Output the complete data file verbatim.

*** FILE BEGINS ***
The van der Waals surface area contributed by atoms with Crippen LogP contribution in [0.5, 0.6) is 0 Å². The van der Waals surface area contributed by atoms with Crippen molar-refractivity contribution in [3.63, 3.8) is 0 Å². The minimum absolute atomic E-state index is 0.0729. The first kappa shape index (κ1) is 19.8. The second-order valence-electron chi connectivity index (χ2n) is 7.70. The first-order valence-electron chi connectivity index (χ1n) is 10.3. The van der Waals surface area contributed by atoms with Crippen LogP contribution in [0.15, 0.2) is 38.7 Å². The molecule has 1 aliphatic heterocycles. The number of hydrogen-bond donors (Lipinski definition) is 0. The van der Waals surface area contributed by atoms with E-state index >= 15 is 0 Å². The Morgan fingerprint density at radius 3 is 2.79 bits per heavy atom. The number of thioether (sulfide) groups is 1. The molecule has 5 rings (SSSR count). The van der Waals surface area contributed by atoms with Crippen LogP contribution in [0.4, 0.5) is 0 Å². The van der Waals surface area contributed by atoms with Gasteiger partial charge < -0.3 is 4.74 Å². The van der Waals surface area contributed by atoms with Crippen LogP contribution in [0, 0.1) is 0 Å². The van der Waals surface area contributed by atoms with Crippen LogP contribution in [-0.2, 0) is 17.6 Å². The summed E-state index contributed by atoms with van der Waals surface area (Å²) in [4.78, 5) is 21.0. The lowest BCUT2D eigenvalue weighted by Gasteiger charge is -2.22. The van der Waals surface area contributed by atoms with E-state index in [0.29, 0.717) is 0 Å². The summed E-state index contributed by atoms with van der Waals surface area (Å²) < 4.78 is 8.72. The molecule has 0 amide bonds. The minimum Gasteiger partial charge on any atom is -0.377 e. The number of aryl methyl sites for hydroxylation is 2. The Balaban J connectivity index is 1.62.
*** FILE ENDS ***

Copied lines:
The van der Waals surface area contributed by atoms with Crippen LogP contribution in [0.5, 0.6) is 0 Å². The van der Waals surface area contributed by atoms with Crippen molar-refractivity contribution in [3.63, 3.8) is 0 Å². The minimum absolute atomic E-state index is 0.0729. The first kappa shape index (κ1) is 19.8. The second-order valence-electron chi connectivity index (χ2n) is 7.70. The first-order valence-electron chi connectivity index (χ1n) is 10.3. The van der Waals surface area contributed by atoms with Crippen LogP contribution in [0.15, 0.2) is 38.7 Å². The molecule has 1 aliphatic heterocycles. The number of hydrogen-bond donors (Lipinski definition) is 0. The van der Waals surface area contributed by atoms with E-state index >= 15 is 0 Å². The Morgan fingerprint density at radius 3 is 2.79 bits per heavy atom. The number of thioether (sulfide) groups is 1. The molecule has 5 rings (SSSR count). The van der Waals surface area contributed by atoms with Crippen LogP contribution in [0.4, 0.5) is 0 Å². The van der Waals surface area contributed by atoms with Gasteiger partial charge < -0.3 is 4.74 Å². The van der Waals surface area contributed by atoms with Crippen LogP contribution in [0, 0.1) is 0 Å². The van der Waals surface area contributed by atoms with Crippen LogP contribution in [-0.2, 0) is 17.6 Å². The summed E-state index contributed by atoms with van der Waals surface area (Å²) in [4.78, 5) is 21.0. The lowest BCUT2D eigenvalue weighted by Gasteiger charge is -2.22. The van der Waals surface area contributed by atoms with E-state index in [0.29, 0.717) is 0 Å². The summed E-state index contributed by atoms with van der Waals surface area (Å²) < 4.78 is 8.72. The molecule has 0 amide bonds. The minimum Gasteiger partial charge on any atom is -0.377 e. The number of aryl methyl sites for hydroxylation is 2. The Balaban J connectivity index is 1.62.